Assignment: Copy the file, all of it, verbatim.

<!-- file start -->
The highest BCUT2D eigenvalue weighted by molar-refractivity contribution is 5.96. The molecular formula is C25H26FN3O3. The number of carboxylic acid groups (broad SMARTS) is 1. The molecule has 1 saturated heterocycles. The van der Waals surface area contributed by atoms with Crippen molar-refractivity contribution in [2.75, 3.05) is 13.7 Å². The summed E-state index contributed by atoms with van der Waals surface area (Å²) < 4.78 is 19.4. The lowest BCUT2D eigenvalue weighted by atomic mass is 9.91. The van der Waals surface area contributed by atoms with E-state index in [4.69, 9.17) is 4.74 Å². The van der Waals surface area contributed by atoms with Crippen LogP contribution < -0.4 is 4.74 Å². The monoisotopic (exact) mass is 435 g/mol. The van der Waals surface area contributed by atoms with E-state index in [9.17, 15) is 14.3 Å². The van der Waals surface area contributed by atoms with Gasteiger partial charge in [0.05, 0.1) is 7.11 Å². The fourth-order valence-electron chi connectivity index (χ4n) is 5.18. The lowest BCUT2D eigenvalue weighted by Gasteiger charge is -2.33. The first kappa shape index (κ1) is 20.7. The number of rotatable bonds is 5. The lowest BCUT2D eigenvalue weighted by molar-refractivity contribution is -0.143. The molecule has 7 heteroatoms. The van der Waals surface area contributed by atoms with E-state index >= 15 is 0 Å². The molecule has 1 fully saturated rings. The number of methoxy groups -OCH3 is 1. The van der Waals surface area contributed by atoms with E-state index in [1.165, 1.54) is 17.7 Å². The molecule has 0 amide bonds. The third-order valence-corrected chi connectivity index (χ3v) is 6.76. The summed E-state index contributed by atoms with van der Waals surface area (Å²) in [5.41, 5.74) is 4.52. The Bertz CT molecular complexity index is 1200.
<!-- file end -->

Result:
The highest BCUT2D eigenvalue weighted by molar-refractivity contribution is 5.96. The molecular formula is C25H26FN3O3. The number of carboxylic acid groups (broad SMARTS) is 1. The molecule has 1 saturated heterocycles. The van der Waals surface area contributed by atoms with Crippen molar-refractivity contribution in [2.75, 3.05) is 13.7 Å². The summed E-state index contributed by atoms with van der Waals surface area (Å²) < 4.78 is 19.4. The lowest BCUT2D eigenvalue weighted by atomic mass is 9.91. The van der Waals surface area contributed by atoms with E-state index in [4.69, 9.17) is 4.74 Å². The van der Waals surface area contributed by atoms with Crippen LogP contribution < -0.4 is 4.74 Å². The monoisotopic (exact) mass is 435 g/mol. The van der Waals surface area contributed by atoms with E-state index in [9.17, 15) is 14.3 Å². The van der Waals surface area contributed by atoms with Gasteiger partial charge in [0.05, 0.1) is 7.11 Å². The fourth-order valence-electron chi connectivity index (χ4n) is 5.18. The lowest BCUT2D eigenvalue weighted by Gasteiger charge is -2.33. The first kappa shape index (κ1) is 20.7. The number of rotatable bonds is 5. The lowest BCUT2D eigenvalue weighted by molar-refractivity contribution is -0.143. The molecule has 7 heteroatoms. The van der Waals surface area contributed by atoms with E-state index >= 15 is 0 Å². The molecule has 1 fully saturated rings. The number of methoxy groups -OCH3 is 1. The van der Waals surface area contributed by atoms with E-state index in [1.165, 1.54) is 17.7 Å². The molecule has 0 amide bonds. The third-order valence-corrected chi connectivity index (χ3v) is 6.76. The summed E-state index contributed by atoms with van der Waals surface area (Å²) in [5.41, 5.74) is 4.52. The Bertz CT molecular complexity index is 1200.